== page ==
Risk factors which can be controlled and may therefore be helpful to know in order to lessen the risk of bladder cancer, include:[2][6]

Using tobacco products. People who smoke tobacco are at least three times more likely to get bladder cancer. Smoking is known to cause about half of all bladder cancers in both men and women.

Certain chemical exposures. Industries using chemicals that can cause bladder cancer include dye, rubber, leather, textiles, paint and printing.

Chronic bladder irritation and infections. Chronic bladder irritation, such as can be caused by bladder catheters left in place a long time, urinary tract infections, bladder and kidney stones are all linked with bladder cancer.

Not drinking enough. This may be because drinking plenty of fluid causes a person to empty their bladder more often, which could keep cancer-associated chemicals from lingering in the bladder.

Certain medicines or herbal supplements. The diabetes medicine pioglitazone has been linked with bladder cancer. Aristolochic acid, contained in some dietary supplements, has also been linked with bladder cancer.

  • Arsenic in drinking water. However, drinking water is not likely to be a major source of arsenic in the developed world.

Diagnosis

If a person has blood in their urine, they should go to a doctor. A sample of urine from the affected person may be analysed in a laboratory to look for the presence of blood, bacteria or cancer cells. It can also rule out other, more likely causes of blood in the urine, such as a urinary tract infection.

The doctor may also carry out a physical examination of the rectum – the final section of the large intestine, terminating at the anus – and/or vagina. This is because bladder cancer may cause a lump that can be felt by pressing against the walls of the rectum and/or vagina.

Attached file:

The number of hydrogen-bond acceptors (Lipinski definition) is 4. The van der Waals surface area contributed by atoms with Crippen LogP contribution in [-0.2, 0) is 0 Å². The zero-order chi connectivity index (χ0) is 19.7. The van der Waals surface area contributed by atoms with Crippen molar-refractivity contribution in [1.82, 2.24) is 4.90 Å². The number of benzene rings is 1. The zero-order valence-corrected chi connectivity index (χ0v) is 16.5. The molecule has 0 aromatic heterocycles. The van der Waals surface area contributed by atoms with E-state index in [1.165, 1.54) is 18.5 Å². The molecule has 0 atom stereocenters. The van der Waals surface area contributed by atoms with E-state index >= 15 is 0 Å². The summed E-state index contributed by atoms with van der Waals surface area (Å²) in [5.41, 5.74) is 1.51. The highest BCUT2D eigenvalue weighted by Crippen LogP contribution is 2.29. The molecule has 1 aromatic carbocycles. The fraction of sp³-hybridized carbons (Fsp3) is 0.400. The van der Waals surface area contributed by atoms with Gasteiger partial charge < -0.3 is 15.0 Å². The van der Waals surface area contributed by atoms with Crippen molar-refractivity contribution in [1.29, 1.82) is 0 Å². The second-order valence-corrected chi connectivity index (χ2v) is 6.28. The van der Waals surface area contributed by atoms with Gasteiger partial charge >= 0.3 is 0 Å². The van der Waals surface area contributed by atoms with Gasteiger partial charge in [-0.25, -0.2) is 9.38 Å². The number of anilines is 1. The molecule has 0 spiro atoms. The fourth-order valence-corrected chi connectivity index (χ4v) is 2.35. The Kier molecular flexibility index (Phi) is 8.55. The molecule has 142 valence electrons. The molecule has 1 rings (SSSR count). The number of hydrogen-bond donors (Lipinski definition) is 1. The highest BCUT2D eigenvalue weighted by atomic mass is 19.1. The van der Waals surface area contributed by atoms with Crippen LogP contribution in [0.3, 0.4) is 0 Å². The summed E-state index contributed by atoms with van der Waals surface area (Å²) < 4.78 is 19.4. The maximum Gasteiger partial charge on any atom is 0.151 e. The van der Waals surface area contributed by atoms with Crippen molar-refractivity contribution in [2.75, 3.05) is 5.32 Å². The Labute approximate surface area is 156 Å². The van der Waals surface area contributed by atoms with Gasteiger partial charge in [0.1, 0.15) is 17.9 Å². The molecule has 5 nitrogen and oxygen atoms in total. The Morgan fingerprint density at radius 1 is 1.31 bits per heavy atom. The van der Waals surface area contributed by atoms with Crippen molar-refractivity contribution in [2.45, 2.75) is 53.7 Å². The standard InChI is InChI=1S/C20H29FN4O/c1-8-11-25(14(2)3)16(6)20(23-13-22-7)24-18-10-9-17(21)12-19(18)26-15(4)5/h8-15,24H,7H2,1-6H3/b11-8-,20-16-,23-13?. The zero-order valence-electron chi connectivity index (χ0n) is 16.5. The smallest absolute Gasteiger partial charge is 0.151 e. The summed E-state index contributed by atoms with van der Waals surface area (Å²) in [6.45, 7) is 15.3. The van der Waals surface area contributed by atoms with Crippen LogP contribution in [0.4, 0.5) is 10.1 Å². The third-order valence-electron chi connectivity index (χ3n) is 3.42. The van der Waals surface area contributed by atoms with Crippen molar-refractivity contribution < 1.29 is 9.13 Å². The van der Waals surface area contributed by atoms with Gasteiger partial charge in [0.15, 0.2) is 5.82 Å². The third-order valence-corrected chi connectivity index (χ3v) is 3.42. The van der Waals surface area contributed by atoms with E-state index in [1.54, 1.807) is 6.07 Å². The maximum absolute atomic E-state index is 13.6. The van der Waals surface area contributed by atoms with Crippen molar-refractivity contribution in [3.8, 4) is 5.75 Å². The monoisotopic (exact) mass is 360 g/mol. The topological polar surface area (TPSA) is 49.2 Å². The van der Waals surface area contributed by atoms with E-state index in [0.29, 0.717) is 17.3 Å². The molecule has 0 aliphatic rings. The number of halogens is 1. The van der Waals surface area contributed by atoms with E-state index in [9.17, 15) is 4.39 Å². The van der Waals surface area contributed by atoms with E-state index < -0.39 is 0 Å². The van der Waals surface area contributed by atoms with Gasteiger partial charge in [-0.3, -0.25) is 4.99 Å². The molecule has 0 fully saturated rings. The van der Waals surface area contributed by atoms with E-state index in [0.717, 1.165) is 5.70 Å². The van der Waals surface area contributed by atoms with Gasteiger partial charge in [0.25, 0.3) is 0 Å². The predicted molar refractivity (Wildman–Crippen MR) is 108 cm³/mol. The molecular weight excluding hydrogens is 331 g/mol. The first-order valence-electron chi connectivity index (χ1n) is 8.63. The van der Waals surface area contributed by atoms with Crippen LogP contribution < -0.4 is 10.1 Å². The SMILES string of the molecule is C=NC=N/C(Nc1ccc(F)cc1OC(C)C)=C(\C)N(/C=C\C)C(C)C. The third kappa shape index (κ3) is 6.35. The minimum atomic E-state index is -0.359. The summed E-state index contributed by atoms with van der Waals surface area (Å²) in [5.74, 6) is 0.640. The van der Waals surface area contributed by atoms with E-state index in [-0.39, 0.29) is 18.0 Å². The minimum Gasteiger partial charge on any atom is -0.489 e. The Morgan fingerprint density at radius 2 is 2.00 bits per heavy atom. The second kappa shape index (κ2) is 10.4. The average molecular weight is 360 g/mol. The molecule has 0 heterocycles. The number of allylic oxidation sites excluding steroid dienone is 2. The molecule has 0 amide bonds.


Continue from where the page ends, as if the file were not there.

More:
If bladder cancer is suspected, a person may be referred to hospital for further tests. These tests may include:[7][8]

Blood tests

Blood tests normally include:

Read more about Blood Test Results »

A cystoscopy

This is a procedure to look at the inside of the bladder. It involves passing a thin tube with a camera and light at one end through the urethra, the tube through which a person urinates. A local or general anesthetic may be used so that the procedure is painless.

Imaging scans

An ultrasound will usually be done to create a picture of the bladder and surrounding area to look for tumors. It involves a transducer being passed over the skin of the abdomen, which sends sound waves to create a picture of the internal organs. A person will be asked to have a full bladder for a first scan, then to empty their bladder before a second scan.

An ultrasound can’t always find small tumors, so an MRI or CT scan may also be used to get a more detailed image of the bladder.

An intravenous (IV) urogram may also be used to look at the whole urinary tract. This involves injecting dye into the bloodstream and then using X-rays to study the dye as it moves through the urinary system.

Transurethral resection of a bladder tumor

If abnormal tissue is found during a cystoscopy, a transurethral resection of a bladder tumor (TURBT) will be done. This is a type of biopsy in which any tumor, a sample of the bladder muscle near the tumor and possibly from other parts of the bladder are removed and examined under a microscope.

A TURBT may also be used as a treatment method for a non-muscle invasive tumor (see treatment).

Bladder cancer staging

Once bladder cancer is diagnosed, doctors will try to find out whether it has spread and, if so, how far, in a process known as staging.

The staging system most often used for bladder cancer is the TNM system, developed by the American Joint Committee on Cancer (AJCC).

Read more about the Stages of Cancer »

Treatment

The treatment required depends on the exact type of bladder cancer and the extent to which it has spread. Treatments usually differ significantly between non-muscle-invasive bladder cancer and muscle-invasive bladder cancer.

Treatment options for bladder cancer also depend on the overall health of the affected person. The treating doctor can give the best advice as to treatment.

Treatment of non-muscle-invasive bladder cancer

Cases of non-muscle-invasive bladder cancer are normally treated by surgery. It’s usually possible to do this with a TURBT, i.e. removing the cancerous cells while leaving the rest of the bladder intact (see transurethral resection of a bladder tumor.